He admits that if the inaction and neglect of the Burmese government is widely interpreted as a crime against humanity, then there might be room for the principle's application.
But there is no disagreement that the people of Burma can't wait for these issues to be bandied about at the Security Council or across editorial pages. Frustrated nations have a choice to make: either they must defy the wishes of the Burmese junta and send aid workers or airlifts to the Irrawaddy Delta, or they must submit to the regime and send whatever they have in the hopes that it will reach those in need. Regardless, it is clear that moralizing and posturing on the issue is not going to influence many, either in Rangoon or at the UN.
Forbes reported recently that the world's first billion-dollar home is currently under construction in India. Mukesh Ambani, the CEO of the petrochemical company Reliance Industries Limited and India's wealthiest man (5th richest in the world) is building a 27-story skyscraper on 4,500 sqare meters of land his company purchased 6 years ago. Apparently, the 22-story tower where the family currently lives was beginnning to feel a little cramped. The new digs will soon house the Ambani family and nearly 600 staff members in a space the size of nearly seven football fields.
The Ambanis' dream home, which they are calling "Antilla," has sparked some controversy in Mumbai. Reliance Industries purchased the land -- the site of a former orphanage -- at an auction in 2002 for just over 5 percent of its market value. That sale is now in dispute because the land was donated as a Waqf, an Islamic religious endowment (much like a trust) set aside to house Muslim orphans in perpetuity. The Waqf's board has petitoned to stay the construction of the building, but the courts have ruled that construction can go on.
Antilla, which is expected to be completed in September, boasts some of the most luxurious accomodations in the world, including a movie theater, six floors dedicated to parking, a replica of the gardens at Babylon, an 'entourage room' where security staff can relax, and an ice room with man-made snow for seeking relief from the Mumbai heat. I wonder what the orphans did without an ice room?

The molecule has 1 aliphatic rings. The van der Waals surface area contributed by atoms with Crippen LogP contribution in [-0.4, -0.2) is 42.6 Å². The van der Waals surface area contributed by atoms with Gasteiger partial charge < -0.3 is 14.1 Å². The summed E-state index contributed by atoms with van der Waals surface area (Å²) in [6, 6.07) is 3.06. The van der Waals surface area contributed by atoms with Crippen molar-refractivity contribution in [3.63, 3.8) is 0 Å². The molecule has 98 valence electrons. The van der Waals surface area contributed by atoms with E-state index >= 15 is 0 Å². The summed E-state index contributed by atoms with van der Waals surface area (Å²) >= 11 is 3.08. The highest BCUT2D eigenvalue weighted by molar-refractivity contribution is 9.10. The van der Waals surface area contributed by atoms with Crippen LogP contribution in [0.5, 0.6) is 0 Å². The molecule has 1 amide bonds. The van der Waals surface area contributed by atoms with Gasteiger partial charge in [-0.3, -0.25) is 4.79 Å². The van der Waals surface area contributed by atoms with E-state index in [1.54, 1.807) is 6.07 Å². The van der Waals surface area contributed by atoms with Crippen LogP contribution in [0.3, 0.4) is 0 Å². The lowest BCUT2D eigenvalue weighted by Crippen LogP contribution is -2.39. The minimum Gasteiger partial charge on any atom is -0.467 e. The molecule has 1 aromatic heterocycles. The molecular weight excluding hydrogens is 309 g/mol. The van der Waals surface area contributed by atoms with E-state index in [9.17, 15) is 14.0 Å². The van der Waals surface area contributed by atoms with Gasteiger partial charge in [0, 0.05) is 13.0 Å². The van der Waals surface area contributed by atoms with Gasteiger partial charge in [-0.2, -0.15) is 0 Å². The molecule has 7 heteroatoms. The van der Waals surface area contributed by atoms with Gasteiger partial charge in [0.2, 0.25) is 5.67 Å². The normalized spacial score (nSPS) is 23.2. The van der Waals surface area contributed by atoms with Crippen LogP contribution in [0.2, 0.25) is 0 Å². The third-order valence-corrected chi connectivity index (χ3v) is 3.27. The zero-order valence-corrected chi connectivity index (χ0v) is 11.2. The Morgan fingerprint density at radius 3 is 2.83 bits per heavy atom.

Recently, a colleague turned me on to Vice Magazine, a Brooklyn-based project that writes about the underground music scene, extreme sports, and all things counterculture. Increasingly though, as Vice's notoriety grows, it's venturing into territory that is decidedly less fluffy. Incorporating international reporting on areas most people only hear about in wonkier publications like The Economist or The Washington Post, Vice manages to open up new worlds to its urban hipster clientele by maintaining a cynical and subversive edge.
Through print features such as "Moldova: Mental Asylums and Psychadelic Gravestones," their recent interview with the Iraqi Minister of Tourism (um, Iraqi tourism?) and now their new online venture VBS.tv, Vice founders Suroosh Alvi, Eddy Moretti, and Shane Smith have moved into territory previously uncharted, something they themselves have summed up best as "60 Minutes meets Jackass."
VBS.tv's slogan is "Rescuing you from television's deathlike grip," and features mini-documentaries by staff members exploring news-y topics such as the lost boys of Sudan, or Palestinian media campaigns aimed at luring women and children into committing acts of terror. A documentary of their trip to North Korea features comical mash-ups of North Korean propaganda with creepily orchestrated Pyongyang tour stops and drunken noribong with government chaperones. It is at once inane and fascinating -- the Vice trademark. Check it out.
In a speaking engagement today at my alma mater Skidmore College, former Attorney General John Ashcroft confused Barack Obama and Osama bin Laden while talking about the importance of the Patriot Act. The former attorney general then waited patiently as students booed and jeered:
Beware folks, Skidmarks--as the locals in mostly conservative Saratoga County call Skidmore students--are a tough crowd.